Sharp increase in migrant smuggling with small boats
The smuggling of migrants via small boats is a highly dangerous modus operandi which gradually increased shortly before the start of the COVID–19 pandemic. In 2021, the use of small boats became the prominent modus operandi of migrant smuggling from the EU to the UK, surpassing smuggling in lorries. By the end of 2021, almost 50 000 irregular migrants attempted to cross the English Channel in small boats, three times more than the year before. In the first 6 months of 2022, over 11 500 irregular migrants reached the UK, generating close to EUR 30 million turnover for the criminal organisations active on that smuggling route.
Dedicated Task Force at Europol to connect the dots
An Operational Task Force (OTF) involving Belgium, France, Germany, Netherlands and the UK, coordinated by Europol, was established. This OTF supports investigations targeting criminal networks smuggling migrants with small boats – an increasing phenomenon putting the life of migrants at great risk. Authorities focused on a number of high-level smugglers, also known as High Value Targets, whose prosecution offers a means to seriously disrupt or even halt the functioning of the criminal network. Europol appointed dedicated experts to identify the criminal connections between several national investigations. In the aftermath of the tragedy unfolding in the English Channel in November 2021, Europol initiated a permanent deployment to the specialised investigation cell (URO/CIC), set up by France and the UK, to specifically target migrant smuggling with the use of small boats.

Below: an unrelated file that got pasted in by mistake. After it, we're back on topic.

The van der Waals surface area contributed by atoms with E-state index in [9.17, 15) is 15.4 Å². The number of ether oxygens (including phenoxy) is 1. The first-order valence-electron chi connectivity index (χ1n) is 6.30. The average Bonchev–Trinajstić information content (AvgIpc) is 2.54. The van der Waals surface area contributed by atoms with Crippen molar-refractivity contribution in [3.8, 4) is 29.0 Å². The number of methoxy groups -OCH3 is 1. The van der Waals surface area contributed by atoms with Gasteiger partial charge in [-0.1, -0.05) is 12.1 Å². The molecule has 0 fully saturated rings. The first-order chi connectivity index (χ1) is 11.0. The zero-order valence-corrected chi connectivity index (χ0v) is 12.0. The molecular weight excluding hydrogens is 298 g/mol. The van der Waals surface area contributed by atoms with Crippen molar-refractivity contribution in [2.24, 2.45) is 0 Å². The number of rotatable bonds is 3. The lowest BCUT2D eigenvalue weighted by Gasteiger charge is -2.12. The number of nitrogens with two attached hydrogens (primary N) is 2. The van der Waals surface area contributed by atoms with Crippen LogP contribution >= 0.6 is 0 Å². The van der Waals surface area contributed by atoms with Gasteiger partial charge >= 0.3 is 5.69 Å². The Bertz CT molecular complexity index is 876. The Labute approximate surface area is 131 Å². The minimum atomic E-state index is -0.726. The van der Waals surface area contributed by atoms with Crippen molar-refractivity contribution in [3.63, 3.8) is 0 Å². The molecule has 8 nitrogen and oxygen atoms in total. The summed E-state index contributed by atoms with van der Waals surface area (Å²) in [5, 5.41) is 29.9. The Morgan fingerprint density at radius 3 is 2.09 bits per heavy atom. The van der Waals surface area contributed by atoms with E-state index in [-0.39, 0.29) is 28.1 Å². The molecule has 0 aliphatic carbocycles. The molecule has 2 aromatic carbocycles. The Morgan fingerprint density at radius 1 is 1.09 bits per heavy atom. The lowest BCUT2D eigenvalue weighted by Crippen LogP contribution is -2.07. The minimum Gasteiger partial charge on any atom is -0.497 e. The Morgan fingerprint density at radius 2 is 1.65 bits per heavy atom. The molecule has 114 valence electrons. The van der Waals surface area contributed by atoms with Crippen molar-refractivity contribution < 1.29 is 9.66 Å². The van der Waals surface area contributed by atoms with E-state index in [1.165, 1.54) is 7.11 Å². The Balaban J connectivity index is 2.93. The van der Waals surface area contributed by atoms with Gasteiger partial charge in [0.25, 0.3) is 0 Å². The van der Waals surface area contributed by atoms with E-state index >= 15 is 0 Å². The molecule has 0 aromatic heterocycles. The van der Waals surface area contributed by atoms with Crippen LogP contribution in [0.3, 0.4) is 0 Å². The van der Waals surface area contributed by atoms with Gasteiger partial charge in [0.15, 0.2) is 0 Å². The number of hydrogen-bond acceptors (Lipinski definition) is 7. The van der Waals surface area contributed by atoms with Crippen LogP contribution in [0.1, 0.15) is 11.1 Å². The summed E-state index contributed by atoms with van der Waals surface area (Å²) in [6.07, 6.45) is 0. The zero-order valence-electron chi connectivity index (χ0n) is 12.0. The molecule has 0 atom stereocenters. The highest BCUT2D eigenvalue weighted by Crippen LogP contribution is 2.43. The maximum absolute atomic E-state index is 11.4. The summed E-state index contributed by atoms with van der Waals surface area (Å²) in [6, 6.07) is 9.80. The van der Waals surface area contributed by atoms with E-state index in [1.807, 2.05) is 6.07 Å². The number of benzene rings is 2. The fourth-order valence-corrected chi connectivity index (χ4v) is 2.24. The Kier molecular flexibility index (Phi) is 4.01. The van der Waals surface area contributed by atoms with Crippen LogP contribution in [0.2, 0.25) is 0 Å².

OTF Dune investigators benefited extensively from the dedicated financial instrument set up by Europol to facilitate such high profile investigations, with over EUR 250 000 awarded to the participating countries to manage various aspects of their investigative work.
During the action day, Europol facilitated the deployment of over 20 investigators to several locations in Germany, Netherlands and UK. Moreover, three Europol experts assisted the authorities in Belgium, France and Germany to cross-check in real time operation information against Europol’s databases, perform digital forensics and support the investigators in the field with new leads.
Eurojust set up a coordination centre to enable rapid cooperation between the judicial authorities involved in the action day and hosted coordination meetings to facilitate judicial cooperation and the preparation of the joint action day.
Law enforcement authorities involved:
Belgium – Belgium Federal Police (Federale Politie/Police Fédérale) France – French Border Police (OCRIEST-BMR Lille)
Germany – German Federal Police (Bundespolizei) and German Regional Police (Landespolizei Osnabrück)
The Netherlands – Royal Marechaussee (Koninklijke Marechaussee)
The United Kingdom – National Crime Agency
Judicial authorities involved:
France: Court of Lille (Tribunal Judiciare de Lille)
Germany: Public Prosecution Office Osnabrück (Staatsanwaltschaft Osnabrück)
The Netherlands: National Public Prosecution Office (Landelijk Parket); Public Prosecution Office of Oost-Brabant (Parket Oost-Brabant)
Belgium: Prosecution Office of West-Flanders and Investigative Judge in Bruges (Parket Brugge); Federal Prosecutors’ Office (Federaal Parket)